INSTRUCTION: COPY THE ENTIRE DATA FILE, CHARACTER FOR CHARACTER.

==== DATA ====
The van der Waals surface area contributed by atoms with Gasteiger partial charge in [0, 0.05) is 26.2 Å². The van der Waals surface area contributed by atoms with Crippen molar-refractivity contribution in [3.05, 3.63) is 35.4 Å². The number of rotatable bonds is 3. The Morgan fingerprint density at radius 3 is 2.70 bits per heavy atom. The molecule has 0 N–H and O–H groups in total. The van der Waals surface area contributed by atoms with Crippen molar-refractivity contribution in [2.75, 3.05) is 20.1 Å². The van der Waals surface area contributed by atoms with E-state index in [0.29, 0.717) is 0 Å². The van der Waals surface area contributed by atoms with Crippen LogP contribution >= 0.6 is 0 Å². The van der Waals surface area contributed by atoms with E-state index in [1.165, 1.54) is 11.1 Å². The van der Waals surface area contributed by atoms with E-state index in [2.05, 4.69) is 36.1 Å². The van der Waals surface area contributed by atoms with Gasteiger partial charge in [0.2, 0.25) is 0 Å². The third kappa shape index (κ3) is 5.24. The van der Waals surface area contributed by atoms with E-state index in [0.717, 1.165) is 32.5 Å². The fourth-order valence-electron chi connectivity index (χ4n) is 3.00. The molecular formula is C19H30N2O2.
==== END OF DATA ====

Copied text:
The van der Waals surface area contributed by atoms with Gasteiger partial charge in [0, 0.05) is 26.2 Å². The van der Waals surface area contributed by atoms with Crippen molar-refractivity contribution in [3.05, 3.63) is 35.4 Å². The number of rotatable bonds is 3. The Morgan fingerprint density at radius 3 is 2.70 bits per heavy atom. The molecule has 0 N–H and O–H groups in total. The van der Waals surface area contributed by atoms with Crippen molar-refractivity contribution in [2.75, 3.05) is 20.1 Å². The van der Waals surface area contributed by atoms with E-state index in [0.29, 0.717) is 0 Å². The van der Waals surface area contributed by atoms with Crippen LogP contribution >= 0.6 is 0 Å². The van der Waals surface area contributed by atoms with E-state index in [1.165, 1.54) is 11.1 Å². The van der Waals surface area contributed by atoms with E-state index in [2.05, 4.69) is 36.1 Å². The van der Waals surface area contributed by atoms with Gasteiger partial charge in [0.2, 0.25) is 0 Å². The third kappa shape index (κ3) is 5.24. The van der Waals surface area contributed by atoms with E-state index in [0.717, 1.165) is 32.5 Å². The fourth-order valence-electron chi connectivity index (χ4n) is 3.00. The molecular formula is C19H30N2O2.